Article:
Wouldn't it be nice if Republicans were hellbent on reforming the financial sector and Democrats were determined to get bureaucrats operating with competence and efficiency? Saying so makes one sound like a starry-eyed dreamer. In our political system, people like Elizabeth Warren focus on fighting Wall Street pathologies, while the GOP highlights government incompetence.
Short-term incentives drive that behavior, but the opposite approach would make more sense in the long run. Republicans' ability to bring about the America they want depends on public confidence in capitalistic financial markets. The progressive project requires a competent public sector.
I am hardly the first to notice this. Take a look at two passages, one about the financial crisis, the other about the Obamacare rollout. In the autumn of 2009, Luigi Zingales in National Affairs noticed that the financial crisis and its aftermath were bad news for supporters of free-market capitalism (emphasis added):
The economic crisis of the past year, centered as it has been in the financial sector that lies at the heart of American capitalism, is bound to leave some lasting marks. Financial regulation, the role of large banks, and the relationships between the government and key players in the market will never be the same.
More important, however, are the ways in which public attitudes about our system might change. The nature of the crisis, and of the government's response, now threaten to undermine the public's sense of the fairness, justice, and legitimacy of democratic capitalism. By allowing the conditions that made the crisis possible (particularly the concentration of power in a few large institutions), and by responding to the crisis as we have (especially with massive government bailouts of banks and large corporations), the United States today risks moving in the direction of European corporatism and the crony capitalism of more statist regimes. This, in turn, endangers America's unique brand of capitalism, which has thus far avoided becoming associated in the public mind with entrenched corruption, and has therefore kept this country relatively free of populist anti-capitalist sentiment.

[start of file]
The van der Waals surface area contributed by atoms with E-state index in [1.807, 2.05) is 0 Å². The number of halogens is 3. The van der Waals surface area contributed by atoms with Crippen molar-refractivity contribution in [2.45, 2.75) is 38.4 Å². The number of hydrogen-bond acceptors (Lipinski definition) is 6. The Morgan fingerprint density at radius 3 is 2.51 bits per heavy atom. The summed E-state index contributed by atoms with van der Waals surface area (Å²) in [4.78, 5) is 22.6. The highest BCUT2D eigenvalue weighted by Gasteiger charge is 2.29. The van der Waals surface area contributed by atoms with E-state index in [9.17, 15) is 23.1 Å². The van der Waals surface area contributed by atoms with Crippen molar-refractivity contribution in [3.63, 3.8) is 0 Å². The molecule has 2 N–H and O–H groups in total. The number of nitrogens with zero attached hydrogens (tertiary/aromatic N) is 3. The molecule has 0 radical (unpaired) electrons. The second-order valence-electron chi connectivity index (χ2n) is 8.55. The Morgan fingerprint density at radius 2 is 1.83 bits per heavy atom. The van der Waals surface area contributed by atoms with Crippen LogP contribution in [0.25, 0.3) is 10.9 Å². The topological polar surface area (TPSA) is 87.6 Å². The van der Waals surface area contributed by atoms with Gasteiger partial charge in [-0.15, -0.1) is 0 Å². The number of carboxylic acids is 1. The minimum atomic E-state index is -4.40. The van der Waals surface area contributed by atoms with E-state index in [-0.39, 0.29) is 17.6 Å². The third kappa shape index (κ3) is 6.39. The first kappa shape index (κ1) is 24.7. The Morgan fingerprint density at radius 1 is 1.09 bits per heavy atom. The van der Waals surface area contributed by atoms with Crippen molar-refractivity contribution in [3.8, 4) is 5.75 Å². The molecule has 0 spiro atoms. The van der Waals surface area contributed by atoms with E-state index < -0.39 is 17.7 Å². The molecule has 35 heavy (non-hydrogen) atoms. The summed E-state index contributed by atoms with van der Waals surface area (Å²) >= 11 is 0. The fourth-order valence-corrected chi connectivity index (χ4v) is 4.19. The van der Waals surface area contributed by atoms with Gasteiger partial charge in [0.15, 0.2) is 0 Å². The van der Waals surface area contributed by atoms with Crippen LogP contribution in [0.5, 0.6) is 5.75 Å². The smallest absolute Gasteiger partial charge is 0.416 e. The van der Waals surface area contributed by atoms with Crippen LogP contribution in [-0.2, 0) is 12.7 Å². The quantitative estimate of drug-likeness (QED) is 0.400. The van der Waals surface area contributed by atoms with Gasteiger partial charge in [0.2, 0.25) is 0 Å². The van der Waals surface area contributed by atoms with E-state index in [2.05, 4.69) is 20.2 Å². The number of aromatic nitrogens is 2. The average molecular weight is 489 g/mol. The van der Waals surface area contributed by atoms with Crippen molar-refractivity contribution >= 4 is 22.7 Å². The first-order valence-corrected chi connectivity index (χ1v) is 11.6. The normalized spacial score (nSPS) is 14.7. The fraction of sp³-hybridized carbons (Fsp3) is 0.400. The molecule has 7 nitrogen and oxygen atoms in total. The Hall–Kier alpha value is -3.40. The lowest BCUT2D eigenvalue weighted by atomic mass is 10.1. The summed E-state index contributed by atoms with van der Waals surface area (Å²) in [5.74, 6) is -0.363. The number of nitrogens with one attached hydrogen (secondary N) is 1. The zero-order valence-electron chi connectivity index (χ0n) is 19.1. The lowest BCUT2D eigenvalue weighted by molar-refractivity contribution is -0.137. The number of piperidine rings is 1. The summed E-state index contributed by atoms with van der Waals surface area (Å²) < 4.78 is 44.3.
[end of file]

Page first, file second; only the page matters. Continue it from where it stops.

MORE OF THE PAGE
And New Republic Editor Franklin Foer recently wrote of the Obamacare rollout:
Liberalism has spent the better part of the past century attempting to prove that it could competently and responsibly extend the state into new reaches of American life.
With the rollout of the Affordable Care Act, the administration has badly injured that cause, confirming the worst slurs against the federal government. It has stifled bad news and fudged promises; it has failed to translate complex mechanisms of policy into plain English; it can’t even launch a damn website. What’s more, nobody responsible for the debacle has lost a job or suffered a demotion. Over time, the Affordable Care Act’s technical difficulties can be repaired. Reversing the initial impressions of government ineptitude won’t be so easy.
The obviousness of these insights, and the fact that they've been publicly aired many times, hasn't seemed to affect the behavior of the Republicans and Democrats who run things. A catastrophe as historic as the financial crisis may have persuaded George Will that America ought to break up the big investment banks. Franklin Foer may grasp that the Obamacare rollout does harm to the liberal project, just as Kevin Drum grasps that the staggering ineptitude behind California's joke of a high-speed-rail project gives liberals a bad name.